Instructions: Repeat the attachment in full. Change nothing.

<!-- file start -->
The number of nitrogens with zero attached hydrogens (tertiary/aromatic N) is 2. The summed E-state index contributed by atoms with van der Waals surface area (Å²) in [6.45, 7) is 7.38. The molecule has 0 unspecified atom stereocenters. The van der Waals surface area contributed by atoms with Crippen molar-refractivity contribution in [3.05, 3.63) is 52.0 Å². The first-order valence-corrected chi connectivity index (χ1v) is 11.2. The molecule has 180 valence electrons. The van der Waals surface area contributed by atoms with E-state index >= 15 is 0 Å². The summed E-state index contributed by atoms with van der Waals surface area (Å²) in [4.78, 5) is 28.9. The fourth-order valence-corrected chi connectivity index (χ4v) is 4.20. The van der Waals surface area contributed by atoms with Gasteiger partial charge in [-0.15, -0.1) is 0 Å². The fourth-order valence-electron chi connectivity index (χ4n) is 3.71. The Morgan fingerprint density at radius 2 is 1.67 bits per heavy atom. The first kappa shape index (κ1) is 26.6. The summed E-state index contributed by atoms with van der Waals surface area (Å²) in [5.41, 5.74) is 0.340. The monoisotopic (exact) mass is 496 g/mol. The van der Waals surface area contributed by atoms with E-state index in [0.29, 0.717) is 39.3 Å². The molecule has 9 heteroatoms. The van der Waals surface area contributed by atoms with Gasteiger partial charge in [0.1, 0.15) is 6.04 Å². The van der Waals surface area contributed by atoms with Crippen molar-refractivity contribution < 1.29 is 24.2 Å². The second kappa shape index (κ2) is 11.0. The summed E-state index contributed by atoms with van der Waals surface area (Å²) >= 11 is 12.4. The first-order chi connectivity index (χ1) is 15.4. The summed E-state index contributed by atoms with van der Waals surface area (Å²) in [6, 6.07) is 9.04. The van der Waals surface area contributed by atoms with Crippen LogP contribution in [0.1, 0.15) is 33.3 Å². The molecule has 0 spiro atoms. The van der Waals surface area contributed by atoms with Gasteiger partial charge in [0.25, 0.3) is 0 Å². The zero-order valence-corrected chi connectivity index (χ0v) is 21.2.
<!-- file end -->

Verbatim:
The number of nitrogens with zero attached hydrogens (tertiary/aromatic N) is 2. The summed E-state index contributed by atoms with van der Waals surface area (Å²) in [6.45, 7) is 7.38. The molecule has 0 unspecified atom stereocenters. The van der Waals surface area contributed by atoms with Crippen molar-refractivity contribution in [3.05, 3.63) is 52.0 Å². The first-order valence-corrected chi connectivity index (χ1v) is 11.2. The molecule has 180 valence electrons. The van der Waals surface area contributed by atoms with E-state index >= 15 is 0 Å². The summed E-state index contributed by atoms with van der Waals surface area (Å²) in [4.78, 5) is 28.9. The fourth-order valence-corrected chi connectivity index (χ4v) is 4.20. The van der Waals surface area contributed by atoms with Gasteiger partial charge in [-0.15, -0.1) is 0 Å². The fourth-order valence-electron chi connectivity index (χ4n) is 3.71. The Morgan fingerprint density at radius 2 is 1.67 bits per heavy atom. The first kappa shape index (κ1) is 26.6. The summed E-state index contributed by atoms with van der Waals surface area (Å²) in [5.41, 5.74) is 0.340. The monoisotopic (exact) mass is 496 g/mol. The van der Waals surface area contributed by atoms with E-state index in [0.29, 0.717) is 39.3 Å². The molecule has 9 heteroatoms. The van der Waals surface area contributed by atoms with Gasteiger partial charge in [0.1, 0.15) is 6.04 Å². The van der Waals surface area contributed by atoms with Crippen molar-refractivity contribution < 1.29 is 24.2 Å². The second kappa shape index (κ2) is 11.0. The summed E-state index contributed by atoms with van der Waals surface area (Å²) >= 11 is 12.4. The first-order chi connectivity index (χ1) is 15.4. The summed E-state index contributed by atoms with van der Waals surface area (Å²) in [6, 6.07) is 9.04. The van der Waals surface area contributed by atoms with Crippen LogP contribution in [0.1, 0.15) is 33.3 Å². The molecule has 0 spiro atoms. The van der Waals surface area contributed by atoms with Gasteiger partial charge in [0.25, 0.3) is 0 Å². The zero-order valence-corrected chi connectivity index (χ0v) is 21.2.